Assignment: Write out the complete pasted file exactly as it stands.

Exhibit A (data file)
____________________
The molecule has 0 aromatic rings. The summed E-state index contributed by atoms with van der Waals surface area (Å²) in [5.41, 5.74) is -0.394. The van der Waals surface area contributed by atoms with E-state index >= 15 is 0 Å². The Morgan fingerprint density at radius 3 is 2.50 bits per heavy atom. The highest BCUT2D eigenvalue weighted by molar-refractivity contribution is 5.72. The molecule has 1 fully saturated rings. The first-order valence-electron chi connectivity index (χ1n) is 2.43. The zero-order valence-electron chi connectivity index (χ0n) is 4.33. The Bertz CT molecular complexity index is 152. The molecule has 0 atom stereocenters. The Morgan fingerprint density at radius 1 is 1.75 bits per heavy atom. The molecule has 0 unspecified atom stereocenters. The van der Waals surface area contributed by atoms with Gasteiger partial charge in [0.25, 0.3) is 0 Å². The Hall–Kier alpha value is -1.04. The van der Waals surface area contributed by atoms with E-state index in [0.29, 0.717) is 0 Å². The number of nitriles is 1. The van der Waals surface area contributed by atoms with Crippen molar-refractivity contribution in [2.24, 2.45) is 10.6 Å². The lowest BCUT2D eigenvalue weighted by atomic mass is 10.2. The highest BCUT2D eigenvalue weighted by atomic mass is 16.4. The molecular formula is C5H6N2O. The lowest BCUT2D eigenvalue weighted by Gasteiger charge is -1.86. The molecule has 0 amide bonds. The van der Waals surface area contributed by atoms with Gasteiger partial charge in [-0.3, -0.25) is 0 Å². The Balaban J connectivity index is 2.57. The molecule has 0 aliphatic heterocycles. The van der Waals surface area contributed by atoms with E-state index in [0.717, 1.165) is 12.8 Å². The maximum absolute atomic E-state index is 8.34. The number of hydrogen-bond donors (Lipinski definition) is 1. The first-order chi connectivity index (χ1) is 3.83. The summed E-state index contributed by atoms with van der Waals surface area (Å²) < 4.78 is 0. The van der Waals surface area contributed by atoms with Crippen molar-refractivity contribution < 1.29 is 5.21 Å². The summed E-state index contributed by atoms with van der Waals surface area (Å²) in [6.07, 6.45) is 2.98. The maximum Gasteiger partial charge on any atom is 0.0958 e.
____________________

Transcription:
The molecule has 0 aromatic rings. The summed E-state index contributed by atoms with van der Waals surface area (Å²) in [5.41, 5.74) is -0.394. The van der Waals surface area contributed by atoms with E-state index >= 15 is 0 Å². The Morgan fingerprint density at radius 3 is 2.50 bits per heavy atom. The highest BCUT2D eigenvalue weighted by molar-refractivity contribution is 5.72. The molecule has 1 fully saturated rings. The first-order valence-electron chi connectivity index (χ1n) is 2.43. The zero-order valence-electron chi connectivity index (χ0n) is 4.33. The Bertz CT molecular complexity index is 152. The molecule has 0 atom stereocenters. The Morgan fingerprint density at radius 1 is 1.75 bits per heavy atom. The molecule has 0 unspecified atom stereocenters. The van der Waals surface area contributed by atoms with Gasteiger partial charge in [0.25, 0.3) is 0 Å². The Hall–Kier alpha value is -1.04. The van der Waals surface area contributed by atoms with E-state index in [0.29, 0.717) is 0 Å². The number of nitriles is 1. The van der Waals surface area contributed by atoms with Crippen molar-refractivity contribution in [2.24, 2.45) is 10.6 Å². The lowest BCUT2D eigenvalue weighted by atomic mass is 10.2. The highest BCUT2D eigenvalue weighted by atomic mass is 16.4. The molecular formula is C5H6N2O. The lowest BCUT2D eigenvalue weighted by Gasteiger charge is -1.86. The molecule has 0 amide bonds. The van der Waals surface area contributed by atoms with Gasteiger partial charge in [-0.3, -0.25) is 0 Å². The Balaban J connectivity index is 2.57. The molecule has 0 aliphatic heterocycles. The van der Waals surface area contributed by atoms with E-state index in [0.717, 1.165) is 12.8 Å². The maximum absolute atomic E-state index is 8.34. The number of hydrogen-bond donors (Lipinski definition) is 1. The first-order chi connectivity index (χ1) is 3.83. The summed E-state index contributed by atoms with van der Waals surface area (Å²) < 4.78 is 0. The van der Waals surface area contributed by atoms with Crippen molar-refractivity contribution < 1.29 is 5.21 Å². The summed E-state index contributed by atoms with van der Waals surface area (Å²) in [6.07, 6.45) is 2.98. The maximum Gasteiger partial charge on any atom is 0.0958 e.